1

The complete sentence:

Yet I should point out before I proceed with this line that when I use ‘ideology,’ I do not mean to imply the now-familiar sinister connotations of mischief or falsehood attached to the term; rather, I see Scott’s ideology simply as a mindset or a belief system which was true to him, and he to it.

Please give me some guidance on this part of the phrase; it sounds terribly off.

. . . a belief system which was true to him, and he to it.

I mean to say that:

a) the so-called mindset was true "to him" (meaning true as he perceives the world) And also b) he is "true to his (same) mindset" (as in he stays true to it)

Also what do you think of the preposition "to" in

the now-familiar sinister connotations of mischief or falsehood attached to the term The complete sentence

  • 1
    Actually, I like the play on the double meaning of being true (containing truth vs. being loyal). I guess this is a zeugma. It works, I understand it, and appreciate the " word play". The preposition to seems fine, and the whole sentence gives me very little trouble - it looks fine to me. – oerkelens Jul 29 '14 at 16:36
  • "which" is fine but "that" sounds better to me. ". . . a belief system that was true to him, and he to it." – user3169 Jul 29 '14 at 17:15
  • @oerkelens: Each to their own. Personally I think the overloading of true there comes across as rather clumsy. That sort of "zeugma" is usually either accidental, or done blatantly for comic effect. In OP's context, comic effect seems misplaced, so I'm left supposing it's either accidental (unlikely) or "misguided". It's also rather trite - who ever espoused a mindset/belief system so wholeheartedly that it could be called their "ideology" if they didn't think it was "true"? – FumbleFingers Jul 29 '14 at 21:05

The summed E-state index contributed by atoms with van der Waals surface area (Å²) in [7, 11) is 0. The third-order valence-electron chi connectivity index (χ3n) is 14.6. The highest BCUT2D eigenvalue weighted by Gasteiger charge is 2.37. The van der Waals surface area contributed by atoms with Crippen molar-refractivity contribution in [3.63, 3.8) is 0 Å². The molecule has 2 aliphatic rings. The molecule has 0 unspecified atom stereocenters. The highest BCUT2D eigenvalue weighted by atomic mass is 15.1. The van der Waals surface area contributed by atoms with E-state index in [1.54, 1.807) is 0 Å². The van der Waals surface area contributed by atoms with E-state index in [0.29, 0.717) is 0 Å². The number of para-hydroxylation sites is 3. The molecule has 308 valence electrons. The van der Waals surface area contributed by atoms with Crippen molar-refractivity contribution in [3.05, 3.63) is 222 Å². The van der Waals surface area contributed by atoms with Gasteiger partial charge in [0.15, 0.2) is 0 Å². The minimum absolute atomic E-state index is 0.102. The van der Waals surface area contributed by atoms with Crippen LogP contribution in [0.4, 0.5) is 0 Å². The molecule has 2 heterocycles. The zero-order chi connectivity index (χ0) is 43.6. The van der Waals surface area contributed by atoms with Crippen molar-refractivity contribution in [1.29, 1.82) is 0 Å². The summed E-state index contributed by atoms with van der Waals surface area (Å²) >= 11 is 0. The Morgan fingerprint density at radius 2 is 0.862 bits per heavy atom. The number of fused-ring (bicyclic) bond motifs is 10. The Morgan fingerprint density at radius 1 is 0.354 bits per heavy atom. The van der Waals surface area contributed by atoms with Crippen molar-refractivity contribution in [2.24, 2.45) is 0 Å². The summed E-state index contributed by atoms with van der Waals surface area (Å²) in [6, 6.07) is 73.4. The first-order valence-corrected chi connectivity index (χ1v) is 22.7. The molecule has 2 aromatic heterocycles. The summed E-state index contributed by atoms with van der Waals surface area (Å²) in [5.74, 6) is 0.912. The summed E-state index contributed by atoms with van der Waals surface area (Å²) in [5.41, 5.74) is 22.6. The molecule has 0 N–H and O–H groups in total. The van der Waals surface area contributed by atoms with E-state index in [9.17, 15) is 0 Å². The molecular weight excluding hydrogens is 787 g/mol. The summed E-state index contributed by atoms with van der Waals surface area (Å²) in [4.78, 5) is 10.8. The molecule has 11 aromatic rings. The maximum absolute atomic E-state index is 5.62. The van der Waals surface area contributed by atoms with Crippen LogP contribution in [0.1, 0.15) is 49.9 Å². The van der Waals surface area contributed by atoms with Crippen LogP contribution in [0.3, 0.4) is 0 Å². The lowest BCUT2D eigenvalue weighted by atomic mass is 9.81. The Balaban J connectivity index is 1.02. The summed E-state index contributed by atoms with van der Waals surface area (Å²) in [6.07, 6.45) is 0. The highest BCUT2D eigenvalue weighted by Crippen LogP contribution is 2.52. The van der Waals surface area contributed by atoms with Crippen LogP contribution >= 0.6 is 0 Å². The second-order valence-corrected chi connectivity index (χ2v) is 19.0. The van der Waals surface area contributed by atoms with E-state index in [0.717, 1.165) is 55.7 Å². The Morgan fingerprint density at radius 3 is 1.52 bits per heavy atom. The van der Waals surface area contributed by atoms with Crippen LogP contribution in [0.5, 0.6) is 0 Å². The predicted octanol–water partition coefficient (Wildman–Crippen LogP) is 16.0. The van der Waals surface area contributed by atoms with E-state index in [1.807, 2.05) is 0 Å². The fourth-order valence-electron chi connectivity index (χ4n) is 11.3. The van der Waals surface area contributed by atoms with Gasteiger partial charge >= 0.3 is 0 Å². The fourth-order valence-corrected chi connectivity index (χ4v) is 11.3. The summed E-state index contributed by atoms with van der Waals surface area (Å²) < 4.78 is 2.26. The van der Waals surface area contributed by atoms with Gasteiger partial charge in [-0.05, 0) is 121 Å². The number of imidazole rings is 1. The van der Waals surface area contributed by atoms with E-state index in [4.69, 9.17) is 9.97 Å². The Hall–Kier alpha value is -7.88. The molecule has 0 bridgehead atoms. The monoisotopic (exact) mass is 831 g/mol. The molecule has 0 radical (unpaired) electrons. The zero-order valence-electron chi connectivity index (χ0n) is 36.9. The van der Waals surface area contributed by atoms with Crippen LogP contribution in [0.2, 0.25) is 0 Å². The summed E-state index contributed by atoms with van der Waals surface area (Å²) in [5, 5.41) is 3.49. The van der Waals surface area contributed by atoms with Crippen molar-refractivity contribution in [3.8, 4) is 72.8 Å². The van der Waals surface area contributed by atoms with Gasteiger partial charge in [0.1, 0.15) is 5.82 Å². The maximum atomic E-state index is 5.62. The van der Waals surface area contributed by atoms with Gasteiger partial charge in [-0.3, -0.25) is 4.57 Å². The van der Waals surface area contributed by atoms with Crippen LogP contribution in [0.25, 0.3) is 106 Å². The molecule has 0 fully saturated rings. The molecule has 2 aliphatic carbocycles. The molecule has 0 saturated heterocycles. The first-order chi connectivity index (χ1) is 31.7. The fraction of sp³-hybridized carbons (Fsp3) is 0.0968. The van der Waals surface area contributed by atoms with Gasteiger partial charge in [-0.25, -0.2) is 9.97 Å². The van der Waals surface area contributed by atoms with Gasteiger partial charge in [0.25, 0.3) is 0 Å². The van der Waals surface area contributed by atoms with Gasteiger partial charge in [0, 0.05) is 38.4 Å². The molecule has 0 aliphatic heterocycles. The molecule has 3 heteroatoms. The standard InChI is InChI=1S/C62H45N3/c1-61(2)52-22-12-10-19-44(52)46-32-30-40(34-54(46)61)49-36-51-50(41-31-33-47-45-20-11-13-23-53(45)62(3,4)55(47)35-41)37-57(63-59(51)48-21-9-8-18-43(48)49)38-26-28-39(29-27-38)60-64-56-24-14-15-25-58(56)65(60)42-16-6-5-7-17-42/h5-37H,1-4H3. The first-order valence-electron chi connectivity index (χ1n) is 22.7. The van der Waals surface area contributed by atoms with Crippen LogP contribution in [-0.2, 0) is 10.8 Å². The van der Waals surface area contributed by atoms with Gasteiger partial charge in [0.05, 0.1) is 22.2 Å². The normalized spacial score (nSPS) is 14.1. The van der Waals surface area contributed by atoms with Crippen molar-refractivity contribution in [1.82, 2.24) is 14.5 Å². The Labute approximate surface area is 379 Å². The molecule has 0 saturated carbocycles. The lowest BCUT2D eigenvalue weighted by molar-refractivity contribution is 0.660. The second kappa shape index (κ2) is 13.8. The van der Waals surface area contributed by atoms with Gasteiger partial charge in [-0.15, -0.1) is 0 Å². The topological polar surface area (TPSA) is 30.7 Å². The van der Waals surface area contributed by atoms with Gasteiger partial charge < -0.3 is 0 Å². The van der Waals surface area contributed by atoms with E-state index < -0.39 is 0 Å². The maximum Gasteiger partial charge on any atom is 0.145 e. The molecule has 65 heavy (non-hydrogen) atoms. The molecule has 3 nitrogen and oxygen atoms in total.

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There's one thing missing — an em-dash.

Em-dash is used specifically in place of omitted text, to introduce a small pause and designate the omission.

...a belief system which was true to him, and he — to it.

Reads differently, doesn't it? No longer does it look like a piece got lost somewhere, like some weird grammar. The em-dash marks the omission, clarifies the sense and breaks the flow, so that in speech (or verbalized reading) this sounds natural.

Now, what it means:

...a belief system which was true to him, and he [was true] to it.

It means:

— He believed that the belief system was true (as in not containing falsehoods)
— He acted "true to the system," that is, adhered to its rules - didn't try to game it.

Now, while the above might seem trivial to you, let me give you some examples where the two are not true:

  • Most of higher-ups of the Party in Soviet Union believed Communism to be true.They believed the system would conquer the world and the inferior Capitalism would fall. Still, they'd take more than their fair share of the goods, owning good cars, good houses, being able to buy goods in shops not available to the citizen - in effect, they were not true to the system which was true to them.
  • A priest who lost faith, may hide the fact. The salary is good, the job is secure, he doesn't know any other jobs, and is afraid to leave the comfortable life. He doesn't believe in God anymore - the system is not true to him. But he still performs burials, weddings, masses, teaching others about God against his own belief; he is true to the system, despite the system not being true to him.

Now as for your other question, you attach things to other things. That's the most common preposition used with "attach", nothing weird here.

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There is nothing 'off' about this sentence - in fact it's masterful.

To address your questions:

(1) a meaning or connotation or stigma is commonly (and idiomatically) "attached TO" something.

(2) your assessment of the play on words with TRUE TO was correct and very well explained: in his mind it was true, and he in turn stayed true to it.

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